On Friday, December 17, 2021, the Sixth Circuit Court of Appeals dissolved the stay of the Occupation Safety and Health Administration (OSHA) Emergency Temporary Standard (ETS), which requires employers with 100 or more employees to adopt a policy either (a) mandating the COVID-19 vaccine for all employees or (b) mandating employees to show proof of vaccination status or submit to weekly testing. Within hours, the decision was appealed to the United States Supreme Court. That same night, OSHA issued a statement advising employers that, now that the stay has been lifted, it will allow a brief extension of the deadlines established in the initial ETS. Covered employers must now comply with the provisions of the ETS by January 10, 2022. If an employer opts to permit employees to undergo weekly testing in lieu of vaccination, then testing of unvaccinated employees must begin on or before February 9, 2022.
Brief Overview of Key Litigation
The ETS was published on November 4, 2021 and effective as of November 5, 2021. A coalition of various parties immediately challenged the legitimacy of OSHA's power to issue the ETS, and on November 6, 2021, the Fifth Circuit Court of Appeals stayed the ETS pending further judicial review. On November 12, 2021, the Fifth Circuit further stayed enforcement of the ETS. The Fifth Circuit order was then removed to the Sixth Circuit pursuant to a special multi-district litigation review process.
On December 17, 2021, in a 2-1 decision, the Sixth Court found that the Fifth Circuit had erred in finding that OSHA acted beyond its powers in issuing this ETS. More particularly, the Sixth Circuit held that OSHA has authority to regulate protections against viruses and infectious diseases in the workplace, as it has in the past with other employee protections, such as from exposure to HIV, hepatitis B, and hepatitis C through promulgation of the Bloodborne Pathogens Standard, 29 C.F.R. 1910.1030. The Sixth Circuit concluded that the petitioning parties were unlikely to succeed with their litigation against OSHA and therefore, a stay of the ETS was not appropriate and it was "dissolved."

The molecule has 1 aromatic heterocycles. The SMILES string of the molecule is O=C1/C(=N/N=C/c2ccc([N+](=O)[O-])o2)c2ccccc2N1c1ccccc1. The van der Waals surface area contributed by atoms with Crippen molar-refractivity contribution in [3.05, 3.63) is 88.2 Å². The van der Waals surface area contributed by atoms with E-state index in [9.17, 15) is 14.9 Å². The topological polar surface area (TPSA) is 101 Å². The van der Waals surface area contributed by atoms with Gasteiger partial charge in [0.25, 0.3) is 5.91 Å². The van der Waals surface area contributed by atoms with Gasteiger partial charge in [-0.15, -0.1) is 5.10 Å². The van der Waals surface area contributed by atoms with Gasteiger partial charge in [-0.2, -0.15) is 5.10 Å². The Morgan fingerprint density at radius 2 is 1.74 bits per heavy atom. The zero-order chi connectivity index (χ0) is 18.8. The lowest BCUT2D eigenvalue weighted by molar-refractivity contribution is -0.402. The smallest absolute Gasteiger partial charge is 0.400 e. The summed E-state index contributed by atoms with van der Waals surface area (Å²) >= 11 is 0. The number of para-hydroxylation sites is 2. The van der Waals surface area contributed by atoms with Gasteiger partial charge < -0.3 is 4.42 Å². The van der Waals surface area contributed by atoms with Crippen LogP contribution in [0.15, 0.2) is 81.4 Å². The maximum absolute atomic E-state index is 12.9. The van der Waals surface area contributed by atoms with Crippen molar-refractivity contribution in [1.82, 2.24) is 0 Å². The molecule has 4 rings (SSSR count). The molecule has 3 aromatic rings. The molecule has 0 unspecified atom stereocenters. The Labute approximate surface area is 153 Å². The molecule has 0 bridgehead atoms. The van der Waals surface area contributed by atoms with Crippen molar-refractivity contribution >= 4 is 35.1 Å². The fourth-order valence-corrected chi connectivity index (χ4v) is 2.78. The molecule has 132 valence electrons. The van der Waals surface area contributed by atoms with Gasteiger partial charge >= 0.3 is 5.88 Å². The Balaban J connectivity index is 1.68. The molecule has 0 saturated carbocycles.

OSHA December 17, 2021 Response to Litigation
After the Sixth Circuit published its order, OSHA provided the following "Litigation Update"
OSHA is gratified the U.S. Court of Appeals for the Sixth Circuit dissolved the Fifth Circuit's stay of the Vaccination and Testing Emergency Temporary Standard. OSHA can now once again implement this vital workplace health standard, which will protect the health of workers by mitigating the spread of the unprecedented virus in the workplace.
To account for any uncertainty created by the stay, OSHA is exercising enforcement discretion with respect to the compliance dates of the ETS. To provide employers with sufficient time to come into compliance, OSHA will not issue citations for noncompliance with any requirements of the ETS before January 10 and will not issue citations for noncompliance with the standard's testing requirements before February 9, so long as an employer is exercising reasonable, good faith efforts to come into compliance with the standard. OSHA will work closely with the regulated community to provide compliance assistance.
Next Steps for Employers?
The Sixth Circuit litigation has been appealed to the United States Supreme Court. The Supreme Court may take immediate action to re-impose a stay, or it may decline the appeal, or take steps that will very easily extend beyond the OSHA deadlines above.